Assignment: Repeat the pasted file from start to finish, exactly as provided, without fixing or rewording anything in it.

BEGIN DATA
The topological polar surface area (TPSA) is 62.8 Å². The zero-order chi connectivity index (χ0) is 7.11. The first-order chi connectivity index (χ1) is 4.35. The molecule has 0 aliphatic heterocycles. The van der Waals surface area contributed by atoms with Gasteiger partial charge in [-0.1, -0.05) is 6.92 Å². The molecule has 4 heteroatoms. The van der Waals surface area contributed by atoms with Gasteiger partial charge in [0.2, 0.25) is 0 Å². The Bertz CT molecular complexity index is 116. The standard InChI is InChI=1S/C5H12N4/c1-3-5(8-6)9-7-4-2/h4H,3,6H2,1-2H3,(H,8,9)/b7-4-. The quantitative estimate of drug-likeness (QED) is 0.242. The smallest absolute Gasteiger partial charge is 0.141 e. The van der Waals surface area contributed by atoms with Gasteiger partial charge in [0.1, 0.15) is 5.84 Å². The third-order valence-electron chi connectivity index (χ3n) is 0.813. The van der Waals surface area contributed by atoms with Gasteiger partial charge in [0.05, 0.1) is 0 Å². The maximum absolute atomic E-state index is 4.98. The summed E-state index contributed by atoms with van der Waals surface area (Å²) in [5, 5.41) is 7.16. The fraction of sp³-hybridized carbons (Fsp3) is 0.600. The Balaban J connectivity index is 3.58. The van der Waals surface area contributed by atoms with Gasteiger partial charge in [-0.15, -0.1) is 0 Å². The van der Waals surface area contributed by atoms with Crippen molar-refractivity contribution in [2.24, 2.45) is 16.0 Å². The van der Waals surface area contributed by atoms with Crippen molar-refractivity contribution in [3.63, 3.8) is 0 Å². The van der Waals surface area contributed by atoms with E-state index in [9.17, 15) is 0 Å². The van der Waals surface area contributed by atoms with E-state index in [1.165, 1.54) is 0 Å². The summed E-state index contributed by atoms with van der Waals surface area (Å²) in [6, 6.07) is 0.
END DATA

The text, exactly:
The topological polar surface area (TPSA) is 62.8 Å². The zero-order chi connectivity index (χ0) is 7.11. The first-order chi connectivity index (χ1) is 4.35. The molecule has 0 aliphatic heterocycles. The van der Waals surface area contributed by atoms with Gasteiger partial charge in [-0.1, -0.05) is 6.92 Å². The molecule has 4 heteroatoms. The van der Waals surface area contributed by atoms with Gasteiger partial charge in [0.2, 0.25) is 0 Å². The Bertz CT molecular complexity index is 116. The standard InChI is InChI=1S/C5H12N4/c1-3-5(8-6)9-7-4-2/h4H,3,6H2,1-2H3,(H,8,9)/b7-4-. The quantitative estimate of drug-likeness (QED) is 0.242. The smallest absolute Gasteiger partial charge is 0.141 e. The van der Waals surface area contributed by atoms with Gasteiger partial charge in [0.1, 0.15) is 5.84 Å². The third-order valence-electron chi connectivity index (χ3n) is 0.813. The van der Waals surface area contributed by atoms with Gasteiger partial charge in [0.05, 0.1) is 0 Å². The maximum absolute atomic E-state index is 4.98. The summed E-state index contributed by atoms with van der Waals surface area (Å²) in [5, 5.41) is 7.16. The fraction of sp³-hybridized carbons (Fsp3) is 0.600. The Balaban J connectivity index is 3.58. The van der Waals surface area contributed by atoms with Gasteiger partial charge in [-0.15, -0.1) is 0 Å². The van der Waals surface area contributed by atoms with Crippen molar-refractivity contribution in [2.24, 2.45) is 16.0 Å². The van der Waals surface area contributed by atoms with Crippen molar-refractivity contribution in [3.63, 3.8) is 0 Å². The van der Waals surface area contributed by atoms with E-state index in [9.17, 15) is 0 Å². The van der Waals surface area contributed by atoms with E-state index in [1.165, 1.54) is 0 Å². The summed E-state index contributed by atoms with van der Waals surface area (Å²) in [6, 6.07) is 0.